The Four Stages of Every New Software Job
Build a strategy for your personal onboarding experience
Oh yes!! the rush after getting the job offer email and starting your first day at a new software job is unmatched. A new team, a new domain, new technologies, …everything is new and awesome.
But at the bottom of your heart, you are aware you are just going to be hit by a storm of unknowns and unexpected challenges. It would be much better to have a plan and a strategy.
Every new software job has repeated stages. I have worked so far in 3 different companies and built freelance web apps with 30 clients. From this, I have found a pattern for every new software job.
The pattern consists of 4 stages:
Let’s see the timeline of each of them, what will happen and what you should do about it to be prepared.
Timeline: first few weeks.
Everything is amazing… new…exciting and you are full of energy and fire to understand everything and contribute to everything to show off and prove you are worthy.
Try to tame yourself during this period. You will receive a huge amount of information, have many onboarding sessions, meet new people, understand the company, the business, management board, …etc.
The only two things you have to do at this stage are Observe and Document.
Just listen to everything and document what you have been told and what you observe. Get a notebook or do it digitally whatever you like and start drafting everything you notice and learn.
Timeline: probation period (first 3–6 months).
At this stage, fear might start creeping in and imposter syndrome will start to grow as you get tasks and you don’t know what to do and start to feel disoriented.
This stage is critical to passing your probation period. It’s natural to feel overwhelmed and even not that smart but it’s normal at every beginning.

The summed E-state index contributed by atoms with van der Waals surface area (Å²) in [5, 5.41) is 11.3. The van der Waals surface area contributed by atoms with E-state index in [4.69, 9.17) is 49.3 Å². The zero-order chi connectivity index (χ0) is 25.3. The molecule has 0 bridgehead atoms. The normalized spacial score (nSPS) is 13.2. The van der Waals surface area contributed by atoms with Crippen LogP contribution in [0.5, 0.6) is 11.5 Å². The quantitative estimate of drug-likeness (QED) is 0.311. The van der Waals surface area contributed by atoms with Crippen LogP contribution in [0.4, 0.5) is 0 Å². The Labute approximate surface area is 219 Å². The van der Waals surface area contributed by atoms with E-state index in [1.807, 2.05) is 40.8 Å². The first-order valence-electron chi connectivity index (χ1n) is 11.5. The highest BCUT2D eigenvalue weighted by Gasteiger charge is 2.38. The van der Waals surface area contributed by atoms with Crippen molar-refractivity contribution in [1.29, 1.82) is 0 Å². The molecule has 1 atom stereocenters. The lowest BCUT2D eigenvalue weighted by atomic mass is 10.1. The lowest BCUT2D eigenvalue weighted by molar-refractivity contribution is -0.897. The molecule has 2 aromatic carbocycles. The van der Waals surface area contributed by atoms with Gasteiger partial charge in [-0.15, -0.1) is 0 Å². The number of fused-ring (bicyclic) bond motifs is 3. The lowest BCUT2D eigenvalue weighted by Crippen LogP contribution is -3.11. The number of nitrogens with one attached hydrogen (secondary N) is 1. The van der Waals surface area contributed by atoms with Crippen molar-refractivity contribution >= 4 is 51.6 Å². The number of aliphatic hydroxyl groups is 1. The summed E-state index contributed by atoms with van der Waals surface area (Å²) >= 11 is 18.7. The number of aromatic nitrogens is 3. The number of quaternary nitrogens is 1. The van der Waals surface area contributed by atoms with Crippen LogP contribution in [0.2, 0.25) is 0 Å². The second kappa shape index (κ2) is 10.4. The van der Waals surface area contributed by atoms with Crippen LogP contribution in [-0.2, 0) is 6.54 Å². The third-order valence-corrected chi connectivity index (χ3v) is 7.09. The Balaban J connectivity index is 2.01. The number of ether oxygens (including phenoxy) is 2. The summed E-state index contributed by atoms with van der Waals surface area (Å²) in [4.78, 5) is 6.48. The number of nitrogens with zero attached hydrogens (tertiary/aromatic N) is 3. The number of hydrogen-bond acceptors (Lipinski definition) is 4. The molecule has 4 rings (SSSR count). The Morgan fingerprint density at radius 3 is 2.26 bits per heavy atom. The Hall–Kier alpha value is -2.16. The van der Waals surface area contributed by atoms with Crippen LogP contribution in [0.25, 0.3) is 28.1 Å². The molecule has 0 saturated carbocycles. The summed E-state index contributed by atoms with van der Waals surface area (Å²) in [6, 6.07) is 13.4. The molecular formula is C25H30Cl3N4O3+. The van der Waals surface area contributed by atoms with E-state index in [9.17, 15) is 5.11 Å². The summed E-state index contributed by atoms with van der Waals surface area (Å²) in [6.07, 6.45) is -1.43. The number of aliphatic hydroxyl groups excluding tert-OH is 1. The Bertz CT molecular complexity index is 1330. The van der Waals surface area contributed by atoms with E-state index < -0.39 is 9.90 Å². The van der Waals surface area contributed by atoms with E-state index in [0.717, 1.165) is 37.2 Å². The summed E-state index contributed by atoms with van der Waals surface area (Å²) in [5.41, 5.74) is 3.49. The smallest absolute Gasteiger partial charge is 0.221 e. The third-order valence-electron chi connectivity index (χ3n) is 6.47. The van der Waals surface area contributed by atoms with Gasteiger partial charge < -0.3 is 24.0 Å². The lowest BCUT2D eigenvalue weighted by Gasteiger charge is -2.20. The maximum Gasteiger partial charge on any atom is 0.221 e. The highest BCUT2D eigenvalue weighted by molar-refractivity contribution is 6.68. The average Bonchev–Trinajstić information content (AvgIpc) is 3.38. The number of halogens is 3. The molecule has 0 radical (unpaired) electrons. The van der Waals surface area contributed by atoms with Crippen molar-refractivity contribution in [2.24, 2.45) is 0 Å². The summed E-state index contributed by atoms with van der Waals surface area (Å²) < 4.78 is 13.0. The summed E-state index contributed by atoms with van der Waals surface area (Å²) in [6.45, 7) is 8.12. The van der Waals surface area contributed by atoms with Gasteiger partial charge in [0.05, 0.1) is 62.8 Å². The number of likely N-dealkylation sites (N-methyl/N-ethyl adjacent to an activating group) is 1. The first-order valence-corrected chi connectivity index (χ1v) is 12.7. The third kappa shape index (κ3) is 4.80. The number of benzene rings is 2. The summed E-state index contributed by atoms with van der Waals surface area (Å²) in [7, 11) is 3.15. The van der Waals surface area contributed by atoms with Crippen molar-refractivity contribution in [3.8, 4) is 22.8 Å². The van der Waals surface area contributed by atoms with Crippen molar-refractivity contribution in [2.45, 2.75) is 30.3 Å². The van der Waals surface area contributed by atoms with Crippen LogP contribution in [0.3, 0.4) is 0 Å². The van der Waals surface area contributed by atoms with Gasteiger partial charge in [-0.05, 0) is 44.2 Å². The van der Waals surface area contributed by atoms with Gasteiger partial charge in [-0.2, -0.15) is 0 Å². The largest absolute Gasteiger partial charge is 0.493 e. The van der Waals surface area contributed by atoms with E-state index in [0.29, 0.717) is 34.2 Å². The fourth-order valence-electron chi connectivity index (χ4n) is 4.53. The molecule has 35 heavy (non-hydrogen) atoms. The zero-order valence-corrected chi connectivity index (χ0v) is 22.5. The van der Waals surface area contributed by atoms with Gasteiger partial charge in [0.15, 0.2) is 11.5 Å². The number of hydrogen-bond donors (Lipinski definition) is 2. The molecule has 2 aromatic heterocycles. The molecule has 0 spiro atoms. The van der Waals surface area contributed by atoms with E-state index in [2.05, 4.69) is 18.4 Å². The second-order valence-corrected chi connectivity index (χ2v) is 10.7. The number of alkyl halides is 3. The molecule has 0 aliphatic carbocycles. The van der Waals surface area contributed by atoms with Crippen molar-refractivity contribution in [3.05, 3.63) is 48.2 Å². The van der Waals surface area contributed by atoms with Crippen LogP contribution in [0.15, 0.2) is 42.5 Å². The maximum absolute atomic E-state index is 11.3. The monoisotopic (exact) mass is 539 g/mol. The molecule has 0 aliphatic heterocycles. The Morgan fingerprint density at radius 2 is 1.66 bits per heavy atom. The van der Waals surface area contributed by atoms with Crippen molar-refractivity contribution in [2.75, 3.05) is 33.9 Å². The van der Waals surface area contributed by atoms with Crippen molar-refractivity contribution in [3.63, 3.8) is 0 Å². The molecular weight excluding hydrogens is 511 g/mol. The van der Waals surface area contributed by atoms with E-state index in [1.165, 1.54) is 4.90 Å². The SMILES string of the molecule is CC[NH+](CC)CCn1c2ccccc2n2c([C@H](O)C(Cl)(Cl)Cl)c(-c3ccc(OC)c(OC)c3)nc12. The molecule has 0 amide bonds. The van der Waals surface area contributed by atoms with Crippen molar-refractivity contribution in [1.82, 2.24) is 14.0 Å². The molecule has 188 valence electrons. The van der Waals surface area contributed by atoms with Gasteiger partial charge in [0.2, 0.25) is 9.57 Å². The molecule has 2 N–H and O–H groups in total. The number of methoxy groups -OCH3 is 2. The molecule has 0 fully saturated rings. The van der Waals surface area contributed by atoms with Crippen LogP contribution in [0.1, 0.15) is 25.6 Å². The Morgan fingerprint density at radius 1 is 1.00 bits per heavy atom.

The only important thing now is: Asking.
Try to understand your team’s goal, the company’s goal, and what you can contribute. Understand the business, the process, and what is the added value, and the business domain.
Ask where is the documentation, how to start and test the project locally, what are the team's current and future plans, who is the first person of contact, what is the release cycle, how things are deployed, how to maintain code, how project management is done in the team.
Spend more time understanding legacy code and why things are like what they are.
This stage is to build a solid foundation.
Timeline: After probation.
This is when you have finally gained confidence and understand how to contribute to the codebase and meetings. I like to call it the pre-expansion stage.
This is when your only goal is: to build a system or a routine and improve it.
You need to increase your developer productivity but not over the expense of your private life so you don’t burn out or worse leave your job.
This would be an incremental process and would take a long time but its effect spans your whole career.
All of this is to prepare you for the next stage when you start to reap all the benefits.
Timeline: after 1–2 years
After you have finally settled in and get to know and contribute to the company, it’s time to grow and get to the next step and ask for a promotion.
To deserve a promotion, you need two things: expertise & responsibilities.
Expertise comes by learning more about different technologies and gaining experience building software and this comes from courses, training, and mentoring.
Courses and training are easy to find and I use personally FrontendMasters and Egghead. For mentoring it’s best to ask a more senior developer to become your mentor and guide you through the steps to get more experience.
On responsibilities, you can ask your manager to get more responsibilities, and if there isn’t try to make ones by starting new initiatives to drive the product.
Don’t forget to document all of your contributions, learnings, and responsibilities as it will come in handy during the reviews to help you ask for that promotion.
And don’t be shy to ask for what you deserve. You want to grow to get better in your career and of course, make more money since your employer is making money from you too.
If you find resistance then maybe it’s time to go on and find a new opportunity for you to grow and advance in your career and that’s why this stage can be renamed Growth/Exit.
Understanding patterns will help you build strategies so you can reap the benefits faster, more efficiently, and with less stress. These 4-stages will happen every time you start something new and will help you predict them.